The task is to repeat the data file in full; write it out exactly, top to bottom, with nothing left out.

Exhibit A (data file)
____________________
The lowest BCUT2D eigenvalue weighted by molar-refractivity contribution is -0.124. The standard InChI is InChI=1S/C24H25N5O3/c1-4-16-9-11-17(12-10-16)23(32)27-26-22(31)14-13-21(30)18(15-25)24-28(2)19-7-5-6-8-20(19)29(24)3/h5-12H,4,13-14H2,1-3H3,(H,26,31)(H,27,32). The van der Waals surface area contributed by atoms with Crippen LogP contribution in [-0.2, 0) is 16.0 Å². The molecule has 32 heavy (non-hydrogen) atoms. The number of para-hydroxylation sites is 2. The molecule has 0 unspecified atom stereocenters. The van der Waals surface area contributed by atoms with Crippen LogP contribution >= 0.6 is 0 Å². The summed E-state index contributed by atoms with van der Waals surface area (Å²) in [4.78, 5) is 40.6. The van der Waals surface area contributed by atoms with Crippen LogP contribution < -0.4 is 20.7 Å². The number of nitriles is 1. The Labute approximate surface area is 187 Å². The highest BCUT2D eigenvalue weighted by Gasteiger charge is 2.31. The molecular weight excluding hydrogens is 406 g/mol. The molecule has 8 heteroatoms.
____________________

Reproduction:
The lowest BCUT2D eigenvalue weighted by molar-refractivity contribution is -0.124. The standard InChI is InChI=1S/C24H25N5O3/c1-4-16-9-11-17(12-10-16)23(32)27-26-22(31)14-13-21(30)18(15-25)24-28(2)19-7-5-6-8-20(19)29(24)3/h5-12H,4,13-14H2,1-3H3,(H,26,31)(H,27,32). The van der Waals surface area contributed by atoms with Crippen LogP contribution in [-0.2, 0) is 16.0 Å². The molecule has 32 heavy (non-hydrogen) atoms. The number of para-hydroxylation sites is 2. The molecule has 0 unspecified atom stereocenters. The van der Waals surface area contributed by atoms with Crippen LogP contribution >= 0.6 is 0 Å². The summed E-state index contributed by atoms with van der Waals surface area (Å²) in [4.78, 5) is 40.6. The van der Waals surface area contributed by atoms with Crippen LogP contribution < -0.4 is 20.7 Å². The number of nitriles is 1. The Labute approximate surface area is 187 Å². The highest BCUT2D eigenvalue weighted by Gasteiger charge is 2.31. The molecular weight excluding hydrogens is 406 g/mol. The molecule has 8 heteroatoms.